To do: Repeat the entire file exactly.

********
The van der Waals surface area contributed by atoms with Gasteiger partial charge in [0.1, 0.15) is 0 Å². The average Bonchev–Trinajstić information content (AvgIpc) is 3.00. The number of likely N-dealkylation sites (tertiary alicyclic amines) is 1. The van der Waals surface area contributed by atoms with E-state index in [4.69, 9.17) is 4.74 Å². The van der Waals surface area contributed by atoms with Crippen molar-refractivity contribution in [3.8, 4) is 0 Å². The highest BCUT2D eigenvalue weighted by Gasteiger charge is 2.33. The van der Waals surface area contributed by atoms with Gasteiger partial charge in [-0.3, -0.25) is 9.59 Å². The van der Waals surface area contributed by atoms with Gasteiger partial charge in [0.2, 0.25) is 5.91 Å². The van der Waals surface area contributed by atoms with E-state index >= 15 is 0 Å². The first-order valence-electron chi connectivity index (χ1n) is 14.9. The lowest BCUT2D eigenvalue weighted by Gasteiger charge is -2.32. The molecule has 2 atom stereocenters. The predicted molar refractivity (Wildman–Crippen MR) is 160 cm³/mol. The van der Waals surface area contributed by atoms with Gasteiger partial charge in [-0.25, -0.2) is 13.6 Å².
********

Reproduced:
The van der Waals surface area contributed by atoms with Gasteiger partial charge in [0.1, 0.15) is 0 Å². The average Bonchev–Trinajstić information content (AvgIpc) is 3.00. The number of likely N-dealkylation sites (tertiary alicyclic amines) is 1. The van der Waals surface area contributed by atoms with E-state index in [4.69, 9.17) is 4.74 Å². The van der Waals surface area contributed by atoms with Crippen molar-refractivity contribution in [3.8, 4) is 0 Å². The highest BCUT2D eigenvalue weighted by Gasteiger charge is 2.33. The van der Waals surface area contributed by atoms with Gasteiger partial charge in [-0.3, -0.25) is 9.59 Å². The van der Waals surface area contributed by atoms with Gasteiger partial charge in [0.2, 0.25) is 5.91 Å². The van der Waals surface area contributed by atoms with E-state index >= 15 is 0 Å². The first-order valence-electron chi connectivity index (χ1n) is 14.9. The lowest BCUT2D eigenvalue weighted by Gasteiger charge is -2.32. The molecule has 2 atom stereocenters. The predicted molar refractivity (Wildman–Crippen MR) is 160 cm³/mol. The van der Waals surface area contributed by atoms with Gasteiger partial charge in [-0.25, -0.2) is 13.6 Å².